Murray's own returns are excellent. Here too he can make inroads, pouncing on any defensive sitters. He also returns well against big servers because he has a strong foundation, a semi-open stance and almost no backswing.

Physically, Murray is a magnificent specimen these days, which provides the bedrock for mental excellence too. He's super quick, deceptively so. That movement and ability to recover from one shot to hit the next are due to his lower body strength. Where he did he get the ability to hit that wonderful shot around the pole against Cilic? In the gym, that's where.

Between the ears, both men are cool, calm, competitive, and hard as hell. If either gives a damn what anyone else thinks, they don't show it. Murray is ready for this, and if he'd been playing Tsonga I wouldn't hesitate to say Britain will have a Slam winner on Sunday. I do hesitate.

He's up against the G.O.A.T, and Federer's looking good, and as he keeps on mentioning (psych-ops style!) he's been there, done that, 15 times. The door is ajar for Murray. The next push is all important.

Nick Bollettieri has coached champions from Agassi to Sharapova and the Williams sisters

Past masters: Finalists' head-to-head record

*Murray leads 6-4 (all matches on hard courts)

2005 Bangkok (final): Federer won 6-3, 7-5

2006 Cincinnati (2nd rnd): Murray won 7-5, 6-4

2008 Dubai (1st rnd) Murray won 6-7, 6-3, 6-4

2008 US Open (final): Federer won 6-2, 7-5, 6-2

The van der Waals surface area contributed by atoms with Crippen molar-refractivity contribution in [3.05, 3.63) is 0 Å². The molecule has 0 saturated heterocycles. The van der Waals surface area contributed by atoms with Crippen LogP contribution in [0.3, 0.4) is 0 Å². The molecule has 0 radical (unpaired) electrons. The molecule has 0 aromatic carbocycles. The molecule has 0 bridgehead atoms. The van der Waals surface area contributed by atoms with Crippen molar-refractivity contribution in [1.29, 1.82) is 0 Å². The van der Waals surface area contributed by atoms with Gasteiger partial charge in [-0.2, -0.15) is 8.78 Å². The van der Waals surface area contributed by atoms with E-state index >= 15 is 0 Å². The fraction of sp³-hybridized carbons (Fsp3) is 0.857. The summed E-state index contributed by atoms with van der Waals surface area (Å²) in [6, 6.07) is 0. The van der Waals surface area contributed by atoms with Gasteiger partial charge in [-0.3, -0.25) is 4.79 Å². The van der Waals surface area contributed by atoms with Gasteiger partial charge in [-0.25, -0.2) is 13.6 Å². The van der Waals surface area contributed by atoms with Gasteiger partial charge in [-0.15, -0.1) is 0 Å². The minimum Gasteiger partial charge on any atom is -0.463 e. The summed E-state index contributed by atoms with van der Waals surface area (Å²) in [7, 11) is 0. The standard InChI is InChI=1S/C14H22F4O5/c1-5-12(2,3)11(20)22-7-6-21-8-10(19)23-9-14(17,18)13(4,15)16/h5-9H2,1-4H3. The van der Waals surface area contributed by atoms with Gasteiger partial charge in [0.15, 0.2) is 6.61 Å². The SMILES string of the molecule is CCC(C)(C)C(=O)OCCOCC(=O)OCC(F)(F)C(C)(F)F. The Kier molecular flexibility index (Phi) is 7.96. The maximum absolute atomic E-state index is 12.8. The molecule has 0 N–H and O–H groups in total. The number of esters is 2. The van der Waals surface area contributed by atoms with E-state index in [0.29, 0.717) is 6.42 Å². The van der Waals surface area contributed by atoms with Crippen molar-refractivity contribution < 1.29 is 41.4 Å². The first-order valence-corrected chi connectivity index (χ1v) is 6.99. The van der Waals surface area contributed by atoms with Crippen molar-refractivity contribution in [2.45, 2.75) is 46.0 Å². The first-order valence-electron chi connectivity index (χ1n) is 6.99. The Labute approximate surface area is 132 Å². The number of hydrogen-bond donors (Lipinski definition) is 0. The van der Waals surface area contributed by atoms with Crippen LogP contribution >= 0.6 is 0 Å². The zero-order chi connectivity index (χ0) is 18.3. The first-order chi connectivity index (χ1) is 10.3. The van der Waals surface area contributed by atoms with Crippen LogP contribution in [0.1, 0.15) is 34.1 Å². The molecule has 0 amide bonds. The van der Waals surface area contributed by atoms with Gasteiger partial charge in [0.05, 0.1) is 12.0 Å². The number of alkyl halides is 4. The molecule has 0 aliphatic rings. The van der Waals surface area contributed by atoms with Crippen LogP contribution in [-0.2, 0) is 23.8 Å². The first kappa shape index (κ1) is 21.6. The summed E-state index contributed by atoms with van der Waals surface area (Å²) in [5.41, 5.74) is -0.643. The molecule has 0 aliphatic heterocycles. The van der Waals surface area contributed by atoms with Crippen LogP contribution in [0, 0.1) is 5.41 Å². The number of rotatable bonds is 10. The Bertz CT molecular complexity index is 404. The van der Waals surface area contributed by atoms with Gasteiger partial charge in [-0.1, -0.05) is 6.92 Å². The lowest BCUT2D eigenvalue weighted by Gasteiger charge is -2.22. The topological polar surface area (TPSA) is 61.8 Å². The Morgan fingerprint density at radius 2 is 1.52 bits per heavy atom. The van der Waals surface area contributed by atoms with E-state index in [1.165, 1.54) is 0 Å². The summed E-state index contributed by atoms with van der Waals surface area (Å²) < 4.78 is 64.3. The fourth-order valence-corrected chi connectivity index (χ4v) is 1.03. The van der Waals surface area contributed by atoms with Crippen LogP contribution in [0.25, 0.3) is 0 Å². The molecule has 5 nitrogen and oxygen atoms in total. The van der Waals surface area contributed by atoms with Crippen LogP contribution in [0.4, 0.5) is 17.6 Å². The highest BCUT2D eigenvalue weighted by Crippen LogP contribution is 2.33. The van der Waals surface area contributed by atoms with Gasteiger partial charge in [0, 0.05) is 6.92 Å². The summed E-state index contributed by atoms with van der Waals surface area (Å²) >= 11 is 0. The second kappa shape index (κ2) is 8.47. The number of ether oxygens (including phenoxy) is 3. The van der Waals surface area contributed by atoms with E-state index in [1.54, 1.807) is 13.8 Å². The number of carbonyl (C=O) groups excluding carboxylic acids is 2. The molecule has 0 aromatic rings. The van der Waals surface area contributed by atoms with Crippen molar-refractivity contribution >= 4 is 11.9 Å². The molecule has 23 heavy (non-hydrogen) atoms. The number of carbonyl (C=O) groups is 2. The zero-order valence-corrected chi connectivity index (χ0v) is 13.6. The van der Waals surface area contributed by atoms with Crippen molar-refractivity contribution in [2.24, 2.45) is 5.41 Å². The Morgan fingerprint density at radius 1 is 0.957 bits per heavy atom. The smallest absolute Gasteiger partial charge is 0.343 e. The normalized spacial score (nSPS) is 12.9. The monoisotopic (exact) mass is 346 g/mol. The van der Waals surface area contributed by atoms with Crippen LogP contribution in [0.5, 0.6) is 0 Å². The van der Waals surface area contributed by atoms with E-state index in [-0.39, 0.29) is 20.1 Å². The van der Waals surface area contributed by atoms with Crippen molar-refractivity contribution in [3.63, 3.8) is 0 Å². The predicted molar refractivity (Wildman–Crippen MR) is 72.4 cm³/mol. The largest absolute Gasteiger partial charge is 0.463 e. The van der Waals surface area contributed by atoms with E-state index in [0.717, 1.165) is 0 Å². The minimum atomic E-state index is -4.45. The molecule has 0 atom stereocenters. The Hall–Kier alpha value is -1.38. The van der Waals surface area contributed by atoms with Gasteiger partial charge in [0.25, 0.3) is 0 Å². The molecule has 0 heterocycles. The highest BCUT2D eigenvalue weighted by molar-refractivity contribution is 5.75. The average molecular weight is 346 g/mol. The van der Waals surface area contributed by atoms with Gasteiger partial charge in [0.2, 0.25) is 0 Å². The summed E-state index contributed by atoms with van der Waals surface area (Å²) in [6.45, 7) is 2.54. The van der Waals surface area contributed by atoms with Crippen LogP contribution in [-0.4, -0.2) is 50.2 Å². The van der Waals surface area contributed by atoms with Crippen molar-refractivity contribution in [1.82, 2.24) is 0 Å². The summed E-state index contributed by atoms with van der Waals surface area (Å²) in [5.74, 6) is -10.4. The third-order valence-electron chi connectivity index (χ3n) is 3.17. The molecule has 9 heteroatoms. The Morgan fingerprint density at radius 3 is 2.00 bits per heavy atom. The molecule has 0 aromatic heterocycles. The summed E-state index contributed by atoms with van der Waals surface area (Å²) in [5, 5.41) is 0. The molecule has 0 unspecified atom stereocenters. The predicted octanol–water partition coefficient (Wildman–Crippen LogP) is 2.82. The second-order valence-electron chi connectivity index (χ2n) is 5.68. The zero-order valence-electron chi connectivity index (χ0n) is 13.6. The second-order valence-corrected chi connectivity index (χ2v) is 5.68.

2008 Madrid (semi-final): Murray won 3-6, 6-3, 7-5

2008 Shanghai (Masters Cup round-robin): Murray won 4-6, 7-6, 7-5

2009 Doha (semi-final): Murray won 6-7, 6-2, 6-2

2009 Indian Wells (semi-final): Murray won 6-3, 4-6, 6-1

2009 Cincinnati (semi-final): Federer won 6-2, 7-6

2009 London (ATP World Tour Finals round-robin): Federer won 3-6, 6-3, 6-1

*Four Key Matches

2006 Cincinnati (2nd rnd): Murray won 7-5, 6-4.

Murray's first win over Federer ended the world No 1's run of 55 consecutive wins in North America and was his only loss of the year against anyone other than Rafael Nadal. Murray was broken when serving for the first set at 5-4 and when a break up at 4-3 in the second, but on both occasions he came back to break serve again.

2008 US Open (final): Federer won 6-2, 7-5, 6-2.

Federer had a day off before the final, while Murray had to play on each of the last three days. The Swiss took command after breaking serve to lead 4-2 in the first set. But for a poor line call Murray would have broken to lead 3-2 in the second. Federer went on to break to love at 5-6 and ran away with the third set.

2008 Shanghai (Masters Cup round-robin): Murray won 4-6, 7-6, 7-5

Murray had already qualified for the semi-finals and gave his all in a match that knocked Federer out. Drained by a match he did not need to win, Murray lost to Davydenko in the semis the following day.

2009 London (ATP World Tour Finals round-robin): Federer won 3-6, 6-3, 6-1

Federer gave a brilliant display, dropping only three out of 31 points on his first serve in the last two sets.

Paul Newman